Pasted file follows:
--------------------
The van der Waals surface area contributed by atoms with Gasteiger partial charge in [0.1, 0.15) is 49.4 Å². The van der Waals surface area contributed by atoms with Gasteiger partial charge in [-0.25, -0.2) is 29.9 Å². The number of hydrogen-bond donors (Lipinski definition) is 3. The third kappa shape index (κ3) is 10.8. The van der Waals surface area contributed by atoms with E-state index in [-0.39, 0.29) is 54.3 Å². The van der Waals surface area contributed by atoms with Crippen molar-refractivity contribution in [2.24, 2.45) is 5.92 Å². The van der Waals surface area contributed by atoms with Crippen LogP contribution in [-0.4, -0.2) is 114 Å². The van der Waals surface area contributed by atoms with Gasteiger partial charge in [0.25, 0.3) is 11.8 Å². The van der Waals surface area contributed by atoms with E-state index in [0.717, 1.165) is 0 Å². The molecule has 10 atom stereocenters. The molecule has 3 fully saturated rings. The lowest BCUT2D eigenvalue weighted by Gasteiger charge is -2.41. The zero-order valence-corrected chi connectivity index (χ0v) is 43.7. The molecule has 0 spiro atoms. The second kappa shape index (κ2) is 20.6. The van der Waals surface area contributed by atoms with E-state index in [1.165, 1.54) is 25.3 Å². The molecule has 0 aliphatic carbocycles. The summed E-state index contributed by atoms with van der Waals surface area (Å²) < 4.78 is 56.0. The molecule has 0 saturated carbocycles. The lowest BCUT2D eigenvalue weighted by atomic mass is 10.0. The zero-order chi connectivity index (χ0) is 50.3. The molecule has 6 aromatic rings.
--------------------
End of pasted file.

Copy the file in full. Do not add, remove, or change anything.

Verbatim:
The van der Waals surface area contributed by atoms with Gasteiger partial charge in [0.1, 0.15) is 49.4 Å². The van der Waals surface area contributed by atoms with Gasteiger partial charge in [-0.25, -0.2) is 29.9 Å². The number of hydrogen-bond donors (Lipinski definition) is 3. The third kappa shape index (κ3) is 10.8. The van der Waals surface area contributed by atoms with E-state index in [-0.39, 0.29) is 54.3 Å². The van der Waals surface area contributed by atoms with Crippen molar-refractivity contribution in [2.24, 2.45) is 5.92 Å². The van der Waals surface area contributed by atoms with Crippen LogP contribution in [-0.4, -0.2) is 114 Å². The van der Waals surface area contributed by atoms with Gasteiger partial charge in [0.25, 0.3) is 11.8 Å². The van der Waals surface area contributed by atoms with E-state index in [0.717, 1.165) is 0 Å². The molecule has 10 atom stereocenters. The molecule has 3 fully saturated rings. The lowest BCUT2D eigenvalue weighted by Gasteiger charge is -2.41. The zero-order valence-corrected chi connectivity index (χ0v) is 43.7. The molecule has 0 spiro atoms. The second kappa shape index (κ2) is 20.6. The van der Waals surface area contributed by atoms with E-state index in [1.165, 1.54) is 25.3 Å². The molecule has 0 aliphatic carbocycles. The summed E-state index contributed by atoms with van der Waals surface area (Å²) < 4.78 is 56.0. The molecule has 0 saturated carbocycles. The lowest BCUT2D eigenvalue weighted by atomic mass is 10.0. The zero-order chi connectivity index (χ0) is 50.3. The molecule has 6 aromatic rings.